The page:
Last updated April 9, 2021
The American Red Cross doesn’t just help humans in need; they also have a ton of resources dedicated to Pet Disaster Preparedness. For the month of April, we’re all encouraged to brush up on emergency planning for ourselves and our furry friends.
Here’s what to know to prepare yourself to handle a pet emergency:
Know the Signs of Poison
Sometimes you aren’t sure what toxic material your pup or cat ingested, so know the signs: dilated pupils, drooling or foaming at the mouth, seizures, and abnormal behavior. Sometimes there is even bleeding.
Watch for Dehydration
A quick test to see if your pet is dehydrated: pull up on the skin between the shoulder blades. If it doesn’t spring back and stays “tented,” this is a sign of dehydration. If your pet is dehydrated, they will need to see a vet immediately for IV fluids.
What to do in the Events of a Seizure
Keep the pet in a safe place but do not restrain them. Keep hands away from the mouth because they could accidentally bite.
Know the Signs Heatstroke
Signs of heatstroke or heat exhaustion include collapse, excessive panting, difficulty breathing, increased heart rate, bloody diarrhea and vomiting, wobbly walking, and a body temperature of 104 degrees Fahrenheit or above.
Treating Wounds, Broken Bones, or Bleeding
Go to the veterinary hospital as soon as possible. Pets bitten by other animals need vet attention to prevent infections and to check for internal wounds. If your pet is bleeding, apply direct pressure using gauze, and if the gauze soaks completely through, do not remove it – simply add more gauze on top of it until you get to the vet hospital.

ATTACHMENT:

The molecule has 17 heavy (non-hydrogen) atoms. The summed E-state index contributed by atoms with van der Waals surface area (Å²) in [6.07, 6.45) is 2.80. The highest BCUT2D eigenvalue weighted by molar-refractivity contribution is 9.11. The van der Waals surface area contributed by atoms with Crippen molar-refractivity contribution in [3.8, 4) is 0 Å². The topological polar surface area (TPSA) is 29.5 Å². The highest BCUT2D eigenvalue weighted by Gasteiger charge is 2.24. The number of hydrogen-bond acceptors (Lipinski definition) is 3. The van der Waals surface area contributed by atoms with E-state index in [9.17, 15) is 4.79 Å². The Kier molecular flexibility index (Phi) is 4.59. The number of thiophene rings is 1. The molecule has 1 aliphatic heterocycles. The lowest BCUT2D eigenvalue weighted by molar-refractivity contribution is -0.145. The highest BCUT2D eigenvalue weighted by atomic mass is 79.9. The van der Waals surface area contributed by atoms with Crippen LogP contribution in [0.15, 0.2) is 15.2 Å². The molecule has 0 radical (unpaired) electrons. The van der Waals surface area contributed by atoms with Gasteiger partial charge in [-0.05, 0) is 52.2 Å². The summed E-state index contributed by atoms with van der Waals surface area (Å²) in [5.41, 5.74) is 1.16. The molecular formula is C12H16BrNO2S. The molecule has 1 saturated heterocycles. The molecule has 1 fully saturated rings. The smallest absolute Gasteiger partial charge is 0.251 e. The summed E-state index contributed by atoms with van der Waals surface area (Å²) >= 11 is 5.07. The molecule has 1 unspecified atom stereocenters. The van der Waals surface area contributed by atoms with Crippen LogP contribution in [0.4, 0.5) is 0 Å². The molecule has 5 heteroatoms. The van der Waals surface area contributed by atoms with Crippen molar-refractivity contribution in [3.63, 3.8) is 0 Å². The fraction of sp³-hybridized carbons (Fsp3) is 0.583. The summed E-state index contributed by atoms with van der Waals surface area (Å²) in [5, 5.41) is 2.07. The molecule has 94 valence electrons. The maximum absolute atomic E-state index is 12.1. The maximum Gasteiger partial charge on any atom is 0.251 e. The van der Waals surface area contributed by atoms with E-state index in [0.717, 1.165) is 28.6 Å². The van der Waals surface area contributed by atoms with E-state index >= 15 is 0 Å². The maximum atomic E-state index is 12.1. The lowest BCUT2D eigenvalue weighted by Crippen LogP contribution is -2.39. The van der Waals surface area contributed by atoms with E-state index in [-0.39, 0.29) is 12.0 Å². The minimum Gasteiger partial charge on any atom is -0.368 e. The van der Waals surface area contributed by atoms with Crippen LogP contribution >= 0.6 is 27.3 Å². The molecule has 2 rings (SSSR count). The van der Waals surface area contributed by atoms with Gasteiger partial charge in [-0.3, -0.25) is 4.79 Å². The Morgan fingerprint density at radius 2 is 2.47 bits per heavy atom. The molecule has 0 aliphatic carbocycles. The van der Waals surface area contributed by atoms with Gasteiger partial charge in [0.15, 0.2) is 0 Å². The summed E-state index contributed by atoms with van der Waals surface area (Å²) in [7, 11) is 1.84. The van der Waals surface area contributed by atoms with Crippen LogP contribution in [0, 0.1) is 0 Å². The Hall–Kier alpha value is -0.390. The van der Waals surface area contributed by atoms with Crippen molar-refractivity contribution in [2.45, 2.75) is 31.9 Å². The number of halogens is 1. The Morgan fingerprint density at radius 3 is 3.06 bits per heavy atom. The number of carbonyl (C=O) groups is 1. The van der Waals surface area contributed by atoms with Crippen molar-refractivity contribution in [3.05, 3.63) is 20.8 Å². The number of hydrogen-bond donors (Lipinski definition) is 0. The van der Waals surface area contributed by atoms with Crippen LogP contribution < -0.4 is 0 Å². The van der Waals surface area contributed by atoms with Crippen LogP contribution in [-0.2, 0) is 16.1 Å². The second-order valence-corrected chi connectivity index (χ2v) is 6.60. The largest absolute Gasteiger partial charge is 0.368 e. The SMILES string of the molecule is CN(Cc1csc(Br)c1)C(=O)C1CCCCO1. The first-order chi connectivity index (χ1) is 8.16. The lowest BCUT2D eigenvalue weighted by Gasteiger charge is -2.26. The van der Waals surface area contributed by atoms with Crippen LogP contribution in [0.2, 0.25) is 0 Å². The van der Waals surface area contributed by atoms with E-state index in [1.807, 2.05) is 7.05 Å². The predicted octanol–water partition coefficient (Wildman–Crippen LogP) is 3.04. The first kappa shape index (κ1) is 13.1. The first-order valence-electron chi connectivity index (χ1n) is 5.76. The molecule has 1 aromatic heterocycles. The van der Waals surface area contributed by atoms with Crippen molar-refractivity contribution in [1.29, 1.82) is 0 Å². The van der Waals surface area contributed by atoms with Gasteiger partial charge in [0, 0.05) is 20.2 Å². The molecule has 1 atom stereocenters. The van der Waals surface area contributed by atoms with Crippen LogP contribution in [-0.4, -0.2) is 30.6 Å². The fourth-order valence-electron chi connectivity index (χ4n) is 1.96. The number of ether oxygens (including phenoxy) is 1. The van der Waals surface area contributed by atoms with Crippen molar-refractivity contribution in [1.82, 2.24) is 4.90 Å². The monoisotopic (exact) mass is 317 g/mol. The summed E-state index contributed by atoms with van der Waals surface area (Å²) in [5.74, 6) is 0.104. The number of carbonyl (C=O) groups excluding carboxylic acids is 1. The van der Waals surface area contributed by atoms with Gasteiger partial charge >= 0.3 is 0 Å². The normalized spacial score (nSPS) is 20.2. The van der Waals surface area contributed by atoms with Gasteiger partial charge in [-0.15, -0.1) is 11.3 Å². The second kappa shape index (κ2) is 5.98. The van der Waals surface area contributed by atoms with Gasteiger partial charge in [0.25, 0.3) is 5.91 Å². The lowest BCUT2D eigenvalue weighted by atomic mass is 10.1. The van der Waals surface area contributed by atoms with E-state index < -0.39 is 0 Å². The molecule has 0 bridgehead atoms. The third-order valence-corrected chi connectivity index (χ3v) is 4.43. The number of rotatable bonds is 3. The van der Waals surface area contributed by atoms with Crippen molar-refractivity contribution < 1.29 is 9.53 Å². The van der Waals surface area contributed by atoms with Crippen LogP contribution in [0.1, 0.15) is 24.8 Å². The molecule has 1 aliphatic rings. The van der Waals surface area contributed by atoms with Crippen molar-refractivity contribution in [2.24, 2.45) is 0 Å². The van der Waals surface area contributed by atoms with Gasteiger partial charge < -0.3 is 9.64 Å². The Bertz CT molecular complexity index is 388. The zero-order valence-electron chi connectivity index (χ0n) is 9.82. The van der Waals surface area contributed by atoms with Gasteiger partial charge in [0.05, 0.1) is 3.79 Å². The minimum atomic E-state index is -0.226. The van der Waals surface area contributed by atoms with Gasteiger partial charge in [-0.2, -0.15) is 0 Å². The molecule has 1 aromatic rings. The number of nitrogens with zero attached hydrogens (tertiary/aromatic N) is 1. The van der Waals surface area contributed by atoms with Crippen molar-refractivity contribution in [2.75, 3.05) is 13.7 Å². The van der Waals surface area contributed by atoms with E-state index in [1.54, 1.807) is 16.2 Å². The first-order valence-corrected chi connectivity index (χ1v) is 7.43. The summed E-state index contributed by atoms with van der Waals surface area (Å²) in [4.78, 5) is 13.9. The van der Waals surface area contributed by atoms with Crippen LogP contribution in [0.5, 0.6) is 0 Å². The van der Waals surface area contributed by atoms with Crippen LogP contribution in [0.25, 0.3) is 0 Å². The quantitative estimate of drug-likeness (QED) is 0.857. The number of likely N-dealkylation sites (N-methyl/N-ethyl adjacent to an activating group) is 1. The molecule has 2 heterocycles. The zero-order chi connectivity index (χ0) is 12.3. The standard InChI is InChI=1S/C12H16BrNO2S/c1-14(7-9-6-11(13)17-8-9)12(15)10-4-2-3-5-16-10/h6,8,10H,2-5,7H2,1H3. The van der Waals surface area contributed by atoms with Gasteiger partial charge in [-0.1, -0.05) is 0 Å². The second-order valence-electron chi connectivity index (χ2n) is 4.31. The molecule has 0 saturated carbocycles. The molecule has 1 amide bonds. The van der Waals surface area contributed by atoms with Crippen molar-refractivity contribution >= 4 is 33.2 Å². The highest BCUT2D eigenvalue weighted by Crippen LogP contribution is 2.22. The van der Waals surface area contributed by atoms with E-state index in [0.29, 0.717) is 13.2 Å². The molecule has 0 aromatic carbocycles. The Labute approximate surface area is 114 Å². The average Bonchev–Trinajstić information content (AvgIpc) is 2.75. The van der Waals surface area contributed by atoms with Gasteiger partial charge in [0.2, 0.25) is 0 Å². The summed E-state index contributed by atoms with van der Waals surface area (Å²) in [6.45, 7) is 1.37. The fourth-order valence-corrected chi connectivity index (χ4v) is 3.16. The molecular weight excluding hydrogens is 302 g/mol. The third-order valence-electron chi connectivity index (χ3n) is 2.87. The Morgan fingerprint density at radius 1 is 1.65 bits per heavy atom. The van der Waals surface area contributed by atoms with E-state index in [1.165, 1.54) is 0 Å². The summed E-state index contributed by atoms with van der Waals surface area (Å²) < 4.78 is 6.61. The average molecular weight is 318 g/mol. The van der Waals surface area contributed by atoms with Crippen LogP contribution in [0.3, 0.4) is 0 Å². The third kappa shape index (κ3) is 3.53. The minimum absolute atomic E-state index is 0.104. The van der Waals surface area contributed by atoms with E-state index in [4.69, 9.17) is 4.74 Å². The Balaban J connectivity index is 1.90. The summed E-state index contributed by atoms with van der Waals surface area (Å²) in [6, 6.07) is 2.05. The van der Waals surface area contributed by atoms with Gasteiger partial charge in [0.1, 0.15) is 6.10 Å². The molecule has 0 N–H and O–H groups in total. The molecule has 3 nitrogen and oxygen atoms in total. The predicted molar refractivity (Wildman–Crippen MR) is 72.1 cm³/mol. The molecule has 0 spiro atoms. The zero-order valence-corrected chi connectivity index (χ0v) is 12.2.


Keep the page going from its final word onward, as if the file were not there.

Responding to an Accident
From electrocution to falls, you may need to perform CPR before taking your pet to the vet, or simply wrap the animal up and keep calm and quiet until an expert can treat them. The Red Cross recommends learning animal CPR and how to provide basic first aid—it can save your pet’s life until veterinary care is available.
Planning for Natural Disasters
Have a plan should a weather emergency or an earthquake strike. Should you need to evacuate, know that most Red Cross shelters cannot accept pets because of health and safety concerns, however they will always accept service animals. Your evacuation plan will need to be pet-friendly.
Protect your Pet from Wildfire Smoke
With wildfires becoming more regular each summer, it’s important to keep your pet safe from hazardous air conditions.
As a pet health insurance company, we know all too well the accidents and illnesses that can occur at any time, without warning, and being prepared is the first line of defense. Insuring your pet can help immensely should you need expensive emergency vet care, but also, taking a minute to go over pet first aid can save your dog or cat should the worst happen.
Keep the following two things on hand just in case:
- Phone numbers to your regular veterinarian, animal emergency hospital and poison control. Your pet insurance policy number and information is all set in the Healthy Paws mobile app.
- Your pet first aid kit, including food and drinking water, as well as any medications.
Pets are a big part of our family and they trust us to take care of them, so do as much as possible to prevent at-home incidents: keep dogs leashed when walking to avoid car accidents and other altercations, and keep your cats indoors. Visit your vet annually for vaccines and general wellness. And while you certainly can’t prevent natural disasters, you can be prepared for any calamities that include your furry friends.